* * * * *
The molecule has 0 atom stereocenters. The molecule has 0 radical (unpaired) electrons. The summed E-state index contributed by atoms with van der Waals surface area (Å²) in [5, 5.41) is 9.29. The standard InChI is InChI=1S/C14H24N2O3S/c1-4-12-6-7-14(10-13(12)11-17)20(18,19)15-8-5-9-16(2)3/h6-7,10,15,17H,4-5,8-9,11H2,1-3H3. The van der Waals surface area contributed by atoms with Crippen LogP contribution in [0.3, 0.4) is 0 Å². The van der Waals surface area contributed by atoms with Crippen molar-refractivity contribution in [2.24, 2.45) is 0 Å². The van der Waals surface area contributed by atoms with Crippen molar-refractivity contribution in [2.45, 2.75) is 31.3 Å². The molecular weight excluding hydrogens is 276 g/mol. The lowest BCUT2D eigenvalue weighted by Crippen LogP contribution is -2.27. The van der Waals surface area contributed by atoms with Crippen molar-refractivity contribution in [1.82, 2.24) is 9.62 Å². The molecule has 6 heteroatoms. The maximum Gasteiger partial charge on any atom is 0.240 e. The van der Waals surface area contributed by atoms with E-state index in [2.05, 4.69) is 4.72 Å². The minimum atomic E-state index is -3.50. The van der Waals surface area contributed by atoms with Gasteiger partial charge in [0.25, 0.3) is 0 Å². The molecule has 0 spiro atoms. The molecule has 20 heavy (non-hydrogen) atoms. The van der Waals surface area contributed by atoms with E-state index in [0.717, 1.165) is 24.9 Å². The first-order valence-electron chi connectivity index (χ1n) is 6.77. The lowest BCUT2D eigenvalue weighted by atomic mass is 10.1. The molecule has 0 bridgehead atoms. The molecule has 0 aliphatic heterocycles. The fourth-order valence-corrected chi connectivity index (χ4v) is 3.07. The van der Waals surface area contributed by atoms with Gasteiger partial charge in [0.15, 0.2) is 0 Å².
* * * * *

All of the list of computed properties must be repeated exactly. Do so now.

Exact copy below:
The molecule has 0 atom stereocenters. The molecule has 0 radical (unpaired) electrons. The summed E-state index contributed by atoms with van der Waals surface area (Å²) in [5, 5.41) is 9.29. The standard InChI is InChI=1S/C14H24N2O3S/c1-4-12-6-7-14(10-13(12)11-17)20(18,19)15-8-5-9-16(2)3/h6-7,10,15,17H,4-5,8-9,11H2,1-3H3. The van der Waals surface area contributed by atoms with Crippen LogP contribution in [0.3, 0.4) is 0 Å². The van der Waals surface area contributed by atoms with Crippen molar-refractivity contribution in [2.24, 2.45) is 0 Å². The van der Waals surface area contributed by atoms with Crippen molar-refractivity contribution in [2.45, 2.75) is 31.3 Å². The molecular weight excluding hydrogens is 276 g/mol. The lowest BCUT2D eigenvalue weighted by Crippen LogP contribution is -2.27. The van der Waals surface area contributed by atoms with Crippen molar-refractivity contribution in [1.82, 2.24) is 9.62 Å². The molecule has 6 heteroatoms. The maximum Gasteiger partial charge on any atom is 0.240 e. The van der Waals surface area contributed by atoms with E-state index in [2.05, 4.69) is 4.72 Å². The minimum atomic E-state index is -3.50. The van der Waals surface area contributed by atoms with Gasteiger partial charge in [0.25, 0.3) is 0 Å². The molecule has 0 spiro atoms. The molecule has 20 heavy (non-hydrogen) atoms. The van der Waals surface area contributed by atoms with E-state index in [0.717, 1.165) is 24.9 Å². The first-order valence-electron chi connectivity index (χ1n) is 6.77. The lowest BCUT2D eigenvalue weighted by atomic mass is 10.1. The molecule has 0 bridgehead atoms. The molecule has 0 aliphatic heterocycles. The fourth-order valence-corrected chi connectivity index (χ4v) is 3.07. The van der Waals surface area contributed by atoms with Gasteiger partial charge in [0.15, 0.2) is 0 Å².